Also Read: Drones for Security
Ethical issues are at the forefront of discussion regarding drone kills. Intelligence is frequently too tenuous to prove, beyond a shadow of a doubt, that targets are guilty. Methodology discrepancies on the calculation of civilian drone casualties paints two very different pictures. Critics of the United States suggest a significant number of civilians are killed in drone strikes. According to their generous understanding of what constitutes a combatant, the United States alleges civilian casualties are very few. In any event, it seems impossible to achieve an understanding of who was guilty and innocent after the fact. Methodological issues surrounding the calculation of civilian casualties should not mitigate the tragedy of unnecessary loss.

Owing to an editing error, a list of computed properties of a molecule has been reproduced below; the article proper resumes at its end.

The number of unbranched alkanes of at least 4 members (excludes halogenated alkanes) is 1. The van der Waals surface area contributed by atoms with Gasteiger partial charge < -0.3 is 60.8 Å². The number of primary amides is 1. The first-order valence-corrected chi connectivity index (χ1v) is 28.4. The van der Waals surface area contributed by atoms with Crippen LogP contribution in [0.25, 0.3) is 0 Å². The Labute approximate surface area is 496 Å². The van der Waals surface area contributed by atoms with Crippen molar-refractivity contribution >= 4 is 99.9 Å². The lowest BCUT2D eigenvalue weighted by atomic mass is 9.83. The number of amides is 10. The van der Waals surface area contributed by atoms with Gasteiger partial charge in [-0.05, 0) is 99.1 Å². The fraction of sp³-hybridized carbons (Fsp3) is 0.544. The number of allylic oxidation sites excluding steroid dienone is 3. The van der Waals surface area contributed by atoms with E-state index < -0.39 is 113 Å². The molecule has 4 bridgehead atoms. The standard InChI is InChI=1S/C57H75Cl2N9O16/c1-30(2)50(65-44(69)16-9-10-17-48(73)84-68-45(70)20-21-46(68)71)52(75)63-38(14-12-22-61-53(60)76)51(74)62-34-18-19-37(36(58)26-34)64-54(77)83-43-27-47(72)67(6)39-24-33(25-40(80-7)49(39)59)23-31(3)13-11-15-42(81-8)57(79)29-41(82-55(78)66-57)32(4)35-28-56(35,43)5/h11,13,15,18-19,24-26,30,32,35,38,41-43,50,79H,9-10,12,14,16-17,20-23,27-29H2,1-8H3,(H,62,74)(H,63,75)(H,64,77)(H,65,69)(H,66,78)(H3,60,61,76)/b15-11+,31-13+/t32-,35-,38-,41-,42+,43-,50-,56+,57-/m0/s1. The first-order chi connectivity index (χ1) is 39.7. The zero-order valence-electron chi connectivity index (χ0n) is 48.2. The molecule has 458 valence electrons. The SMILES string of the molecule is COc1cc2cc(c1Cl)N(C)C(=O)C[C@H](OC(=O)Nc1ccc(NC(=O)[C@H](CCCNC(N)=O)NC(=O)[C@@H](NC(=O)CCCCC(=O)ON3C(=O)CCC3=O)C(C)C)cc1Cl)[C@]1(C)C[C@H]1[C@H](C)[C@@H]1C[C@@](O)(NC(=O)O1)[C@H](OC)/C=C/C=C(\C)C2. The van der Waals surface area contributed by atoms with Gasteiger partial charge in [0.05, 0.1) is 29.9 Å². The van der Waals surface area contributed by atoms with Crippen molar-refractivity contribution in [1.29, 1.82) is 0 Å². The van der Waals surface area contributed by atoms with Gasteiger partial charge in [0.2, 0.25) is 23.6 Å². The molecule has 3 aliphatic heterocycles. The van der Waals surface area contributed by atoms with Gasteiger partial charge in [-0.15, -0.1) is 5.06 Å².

In consideration of associated civilian casualties with drone strikes, it must be asked if the regional benefits outweigh loss. Data shows that drone strikes have “driven down the overall level of violence in the areas they have hit”. Furthermore, drone activity has harmed the recruitment, training, and communication efforts of terrorists. Even critics of drone strikes seem to concede that they are at least efficacious in the short term.